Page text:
“In 1993, the MERS system was created by several large participants in the real estate mortgage industry to track ownership interests in residential mortgages” (Matter of MERSCORP, Inc. v Romaine, 8 NY3d 90, 96). MERS was intended to “streamline the mortgage process by using electronic commerce to eliminate paper.”[FN2] MERS’s implementation followed the delays occasioned by local recording offices, which were at times slow in recording instruments because of complex local regulations and database systems that had become voluminous and increasingly difficult to search (see Peterson, Foreclosure, Subprime Mortgage Lending, and the Mortgage Electronic Registration System, 78 U Cin L Rev 1359, 1366 [2010]).

“Mortgage lenders and other entities, known as MERS members, subscribe to the MERS system and pay annual fees for the electronic processing and tracking of ownership and transfers of mortgages. Members contractually agree to appoint MERS to act as their common agent on all mortgages they register in the MERS system” (Matter of MERSCORP, Inc. v Romaine, 8 NY3d at 96 [internal footnotes omitted]).

The MERS system facilitated the transfer of loans into pools of other loans which were then sold to investors as securities (see Peterson, at 1361-1362). MERS delivers savings to the participants in the real estate mortgage industry by allowing those entities to avoid the payment of fees which local governments require to record mortgage assignments (see Peterson at 1368-1369).

Lenders identify MERS as nominee and mortgagee for its members’ successors and assignees. MERS remains the mortgagee of record in local county recording offices regardless of how many times the mortgage is transferred, thus freeing MERS’s members from paying the recording fees that would otherwise be furnished to the relevant localities (id.; see Matter of MERSCORP, Inc. v Romaine, 8 NY3d at 100). This leaves borrowers and the local county or municipal recording offices unaware of the identity of the true owner of the note, and extinguishes a source of revenue to the localities. According to MERS, any loan registered in its system is “inoculated against future assignments because MERS remains the mortgagee no matter how many times servicing is traded.”[FN3] Moreover, MERS does not lend money, does not receive payments on promissory notes, and does not service loans by collecting loan payments.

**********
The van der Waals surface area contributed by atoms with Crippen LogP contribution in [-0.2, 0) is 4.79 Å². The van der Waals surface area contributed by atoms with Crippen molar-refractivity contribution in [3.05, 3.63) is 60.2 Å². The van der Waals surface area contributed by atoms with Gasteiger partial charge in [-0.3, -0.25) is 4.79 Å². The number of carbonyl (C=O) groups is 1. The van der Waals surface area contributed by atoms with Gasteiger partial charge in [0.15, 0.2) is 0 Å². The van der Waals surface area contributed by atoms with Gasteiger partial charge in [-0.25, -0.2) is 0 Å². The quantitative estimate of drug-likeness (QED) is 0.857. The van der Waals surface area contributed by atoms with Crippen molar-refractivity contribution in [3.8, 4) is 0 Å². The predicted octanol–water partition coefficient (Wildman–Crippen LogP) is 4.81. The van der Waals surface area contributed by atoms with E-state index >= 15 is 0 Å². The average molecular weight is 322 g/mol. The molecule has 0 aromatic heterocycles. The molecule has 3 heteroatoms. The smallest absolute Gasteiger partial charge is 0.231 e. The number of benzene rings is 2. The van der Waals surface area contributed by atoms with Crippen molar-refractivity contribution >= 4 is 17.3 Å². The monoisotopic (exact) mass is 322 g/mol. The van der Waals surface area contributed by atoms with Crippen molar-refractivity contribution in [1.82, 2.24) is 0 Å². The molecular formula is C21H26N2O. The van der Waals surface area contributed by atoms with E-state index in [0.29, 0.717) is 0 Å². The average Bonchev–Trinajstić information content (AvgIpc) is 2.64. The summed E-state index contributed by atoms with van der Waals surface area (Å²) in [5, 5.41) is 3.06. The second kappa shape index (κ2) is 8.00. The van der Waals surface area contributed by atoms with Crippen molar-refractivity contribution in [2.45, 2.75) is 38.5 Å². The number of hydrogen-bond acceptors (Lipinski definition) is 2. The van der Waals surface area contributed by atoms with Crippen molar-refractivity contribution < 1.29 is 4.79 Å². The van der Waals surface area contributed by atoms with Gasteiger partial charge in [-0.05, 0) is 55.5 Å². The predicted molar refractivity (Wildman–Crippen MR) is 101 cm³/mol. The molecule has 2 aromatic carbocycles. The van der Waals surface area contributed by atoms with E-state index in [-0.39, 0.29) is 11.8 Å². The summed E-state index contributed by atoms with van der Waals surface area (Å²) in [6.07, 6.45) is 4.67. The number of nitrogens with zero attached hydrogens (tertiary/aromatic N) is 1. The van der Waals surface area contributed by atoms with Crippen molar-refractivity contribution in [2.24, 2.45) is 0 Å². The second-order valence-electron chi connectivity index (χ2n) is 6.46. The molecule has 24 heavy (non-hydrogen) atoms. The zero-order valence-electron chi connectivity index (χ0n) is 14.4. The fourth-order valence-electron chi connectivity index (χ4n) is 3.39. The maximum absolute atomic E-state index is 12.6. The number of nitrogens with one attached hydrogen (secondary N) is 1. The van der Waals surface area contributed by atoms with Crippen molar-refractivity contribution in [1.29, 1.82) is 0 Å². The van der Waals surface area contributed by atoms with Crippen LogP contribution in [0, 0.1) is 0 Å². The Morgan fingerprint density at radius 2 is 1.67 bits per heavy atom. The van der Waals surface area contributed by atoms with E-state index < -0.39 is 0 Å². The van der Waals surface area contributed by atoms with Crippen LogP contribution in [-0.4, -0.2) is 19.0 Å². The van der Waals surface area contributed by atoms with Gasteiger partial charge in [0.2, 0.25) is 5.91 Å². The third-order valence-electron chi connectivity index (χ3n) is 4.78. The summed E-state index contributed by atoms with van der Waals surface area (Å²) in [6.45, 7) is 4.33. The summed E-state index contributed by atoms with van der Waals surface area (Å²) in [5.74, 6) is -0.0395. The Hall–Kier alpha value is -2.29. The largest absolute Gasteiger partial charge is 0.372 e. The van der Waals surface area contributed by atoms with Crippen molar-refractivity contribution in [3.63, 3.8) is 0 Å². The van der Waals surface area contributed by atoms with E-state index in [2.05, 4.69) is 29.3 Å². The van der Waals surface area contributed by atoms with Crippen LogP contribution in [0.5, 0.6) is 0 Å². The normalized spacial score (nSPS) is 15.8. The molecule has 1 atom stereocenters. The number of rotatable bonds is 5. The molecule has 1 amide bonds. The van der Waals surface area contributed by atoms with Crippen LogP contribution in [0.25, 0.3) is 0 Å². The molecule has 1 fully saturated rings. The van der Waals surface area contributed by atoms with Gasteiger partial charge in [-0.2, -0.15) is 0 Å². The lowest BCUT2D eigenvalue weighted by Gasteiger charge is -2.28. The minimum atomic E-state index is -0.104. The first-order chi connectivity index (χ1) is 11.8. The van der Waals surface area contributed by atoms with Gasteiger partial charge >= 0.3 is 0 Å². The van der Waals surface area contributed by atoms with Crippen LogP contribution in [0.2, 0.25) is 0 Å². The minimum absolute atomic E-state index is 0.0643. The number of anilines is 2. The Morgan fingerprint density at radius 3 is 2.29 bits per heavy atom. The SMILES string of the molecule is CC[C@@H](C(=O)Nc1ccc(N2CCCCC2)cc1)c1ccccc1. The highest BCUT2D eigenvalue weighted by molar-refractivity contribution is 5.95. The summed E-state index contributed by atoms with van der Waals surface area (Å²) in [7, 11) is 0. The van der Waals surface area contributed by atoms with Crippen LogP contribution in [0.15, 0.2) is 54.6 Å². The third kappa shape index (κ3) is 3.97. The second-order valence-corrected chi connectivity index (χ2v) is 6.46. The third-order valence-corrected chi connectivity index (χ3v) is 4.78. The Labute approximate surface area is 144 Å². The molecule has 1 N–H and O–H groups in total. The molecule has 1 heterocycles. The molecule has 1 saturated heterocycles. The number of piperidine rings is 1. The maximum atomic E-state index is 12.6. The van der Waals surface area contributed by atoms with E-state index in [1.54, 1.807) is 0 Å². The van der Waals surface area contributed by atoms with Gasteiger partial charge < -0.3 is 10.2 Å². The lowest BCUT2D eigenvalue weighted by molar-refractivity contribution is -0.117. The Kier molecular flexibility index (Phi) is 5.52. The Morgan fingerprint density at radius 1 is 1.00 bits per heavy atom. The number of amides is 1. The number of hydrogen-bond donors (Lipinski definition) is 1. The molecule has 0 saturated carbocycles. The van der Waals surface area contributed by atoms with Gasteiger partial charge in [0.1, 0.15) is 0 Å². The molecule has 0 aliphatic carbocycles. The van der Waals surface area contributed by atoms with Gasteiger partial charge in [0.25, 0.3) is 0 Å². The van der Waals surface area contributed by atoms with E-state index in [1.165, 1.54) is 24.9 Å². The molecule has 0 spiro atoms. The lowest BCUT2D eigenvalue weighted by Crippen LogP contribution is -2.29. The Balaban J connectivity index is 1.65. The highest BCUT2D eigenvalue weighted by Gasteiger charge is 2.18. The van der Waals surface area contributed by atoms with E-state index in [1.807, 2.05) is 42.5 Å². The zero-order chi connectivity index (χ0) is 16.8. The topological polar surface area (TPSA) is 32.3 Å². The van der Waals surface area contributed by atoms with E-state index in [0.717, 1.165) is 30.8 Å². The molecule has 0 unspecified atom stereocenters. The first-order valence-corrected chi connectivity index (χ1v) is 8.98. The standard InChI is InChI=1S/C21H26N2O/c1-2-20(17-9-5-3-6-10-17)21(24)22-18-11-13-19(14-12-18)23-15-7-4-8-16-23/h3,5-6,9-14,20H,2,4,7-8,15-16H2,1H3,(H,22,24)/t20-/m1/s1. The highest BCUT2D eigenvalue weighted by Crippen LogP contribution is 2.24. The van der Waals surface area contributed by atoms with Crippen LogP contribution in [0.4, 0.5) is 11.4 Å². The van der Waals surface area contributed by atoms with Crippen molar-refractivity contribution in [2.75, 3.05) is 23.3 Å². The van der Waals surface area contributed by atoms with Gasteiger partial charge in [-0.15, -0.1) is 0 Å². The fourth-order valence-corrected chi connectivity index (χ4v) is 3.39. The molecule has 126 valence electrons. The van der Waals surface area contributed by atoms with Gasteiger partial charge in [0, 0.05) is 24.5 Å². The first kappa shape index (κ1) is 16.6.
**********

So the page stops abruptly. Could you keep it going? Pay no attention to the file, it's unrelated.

Analysis

Relevant to our determination is the decision of the Court of Appeals in Matter of MERSCORP, Inc. v Romaine (8 NY3d 90), which held that the Suffolk County Clerk was compelled to record and index mortgages, assignments of mortgages, and discharges of mortgages that named MERS as the lender’s nominee or mortgagee of record. In a concurring opinion, Judge Carmen Beauchamp Ciparick specified that the issue of whether MERS has standing to prosecute a foreclosure action remained for another day (id. at 100). In a dissent, former Chief Judge Judith S. Kaye posited that the MERS system raised several concerns, including the elimination of the public records which document mortgage loan ownership (id. at 100-105).

The principal issue ripe for determination by this Court, and which was left unaddressed by the majority in Matter of MERSCORP (id.), is whether MERS, as nominee and mortgagee for purposes of recording, can assign the right to foreclose upon a mortgage to a plaintiff in a foreclosure action absent MERS’s right to, or possession of, the actual underlying promissory note.

Standing requires an inquiry into whether a litigant has “an interest . . . in the lawsuit that the law will recognize as a sufficient predicate for determining the issue at the litigant’s request” [*4](Caprer v Nussbaum, 36 AD3d 176, 182; see New York State Assn. of Nurse Anesthetists v Novello, 2 NY3d 207, 211; Wells Fargo Bank Minn., N.A. v Mastropaolo, 42 AD3d 239, 242). Where, as here, the issue of standing is raised by a defendant, a plaintiff must prove its standing in order to be entitled to relief (see U.S. Bank, N.A. v Collymore, 68 AD3d 752, 753; Wells Fargo Bank Minn., N.A. v Mastropaolo, 42 AD3d at 242). In a mortgage foreclosure action, a plaintiff has standing where it is both the holder or assignee of the subject mortgage and the holder or assignee of the underlying note at the time the action is commenced (see U.S. Bank, N.A. v Collymore, 68 AD3d at 753; Countrywide Home Loans, Inc. v Gress, 68 AD3d 709, 709; Wells Fargo Bank, N.A. v Marchione, 69 AD3d 204, 207-208; Mortgage Elec. Registration Sys., Inc. v Coakley, 41 AD3d 674, 674; Federal Natl. Mtge. Assn. v Youkelsone, 303 AD2d 546, 546-547; First Trust Natl. Assn. v Meisels, 234 AD2d 414).